Thursday, July 03, 2008

Poison Plants, Infectious Insects and Troublesome Teens

After a week of 'aquatic school' we emerged, some more scathed than others, as fully qualified open water lifeguards and level 1 instructors in canoeing or sailing. A few more days were spent learning how to collect, prepare and chop wood and such delights as the one match fire-an amazing feeling the first time you achieve it! We prepared the camp for the children's arrival, including putting all the tents up and clearing out under the platforms they sat on where all sorts of nasties liked to lurk.

Although none of us knew each other before we'd arrived at camp I ended up sharing a tent with a girl who'd been in my brother's class at high school, it really is a small world! In that first week or so we had to purchase all sorts of things we needed to get through the summer and would not have been practical to bring from the UK even if we had known about them. It was so humid in the woods that it was essential to buy sealed plastic boxes to store our clothes, and despite being warned it would happen, more than one person ignored or forgot the warnings about keeping food in tents and was visited by hungry raccoons!

Eventually, after what seemed like an age the campers arrived. The camp catered for children from 5 to 16, although the part I worked on was specifically for 14 to 16 year olds. The idea of sending your children away for a whole summer, especially at 5 or 6 was alien to those of us from outside the UK and took some getting used to. Fortunately though, as we were working with teenagers we did not have to share tents with them and had our own to escape to.

Many of the campers had been spending their summer's together for the best part of 10 years and so knew each other well. Generally speaking the children were from wealthy families although some benefited from scholarships. The ethos of the camp was to encourage team work, personal responsibility and leadership so right from the first day the campers were expected to be up at 7am and out collecting the wood they needed to cook their breakfasts. Lunch was the only meal the whole camp shared unlike breakfast and dinner where full meals were cooked over the fires in small cooksites.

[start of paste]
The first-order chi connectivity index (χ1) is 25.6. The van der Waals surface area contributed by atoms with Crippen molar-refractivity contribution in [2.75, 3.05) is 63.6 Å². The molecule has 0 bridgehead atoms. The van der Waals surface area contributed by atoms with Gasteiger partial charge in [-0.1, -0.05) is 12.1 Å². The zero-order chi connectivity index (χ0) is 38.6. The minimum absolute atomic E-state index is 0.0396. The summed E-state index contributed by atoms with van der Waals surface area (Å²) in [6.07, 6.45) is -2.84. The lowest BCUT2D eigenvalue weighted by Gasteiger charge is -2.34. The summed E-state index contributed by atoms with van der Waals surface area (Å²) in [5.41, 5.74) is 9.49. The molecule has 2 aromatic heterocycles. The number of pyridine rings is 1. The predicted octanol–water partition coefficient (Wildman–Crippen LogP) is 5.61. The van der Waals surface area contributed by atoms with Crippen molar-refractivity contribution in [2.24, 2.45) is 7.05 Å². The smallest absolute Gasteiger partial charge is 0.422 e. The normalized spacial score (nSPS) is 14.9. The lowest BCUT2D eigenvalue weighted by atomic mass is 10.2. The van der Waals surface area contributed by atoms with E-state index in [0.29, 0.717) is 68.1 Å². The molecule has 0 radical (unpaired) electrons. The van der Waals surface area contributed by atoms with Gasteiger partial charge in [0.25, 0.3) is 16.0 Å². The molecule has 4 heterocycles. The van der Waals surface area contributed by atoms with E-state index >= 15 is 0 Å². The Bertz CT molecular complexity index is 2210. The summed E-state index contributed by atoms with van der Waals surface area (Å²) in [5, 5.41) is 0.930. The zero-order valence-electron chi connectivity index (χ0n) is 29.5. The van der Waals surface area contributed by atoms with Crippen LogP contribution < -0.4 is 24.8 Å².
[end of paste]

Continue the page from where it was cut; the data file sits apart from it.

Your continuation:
Setting up the camp had been an interesting experience, particularly for us Brits unfamiliar with the kind of wildlife we encountered. By the time the campers arrived half a dozen of us had ended back at the pediatrician's confused by the new ailments afflicting us, poison ivy was all over the place, and despite warnings many of us had not recognised it, and it took the itchy blisters for me to realise the undergrowth I'd fallen in was a good example of poison ivy, ugh! Still, I was luckier than one girl who was bitten by a deer tick the first day she arrived and diagnosed with Lyme's disease a few weeks later. It transpired that so many of us had appeared in such poor condition that the doctor we saw telephoned the camp director to complain and insist they take better care of their staff.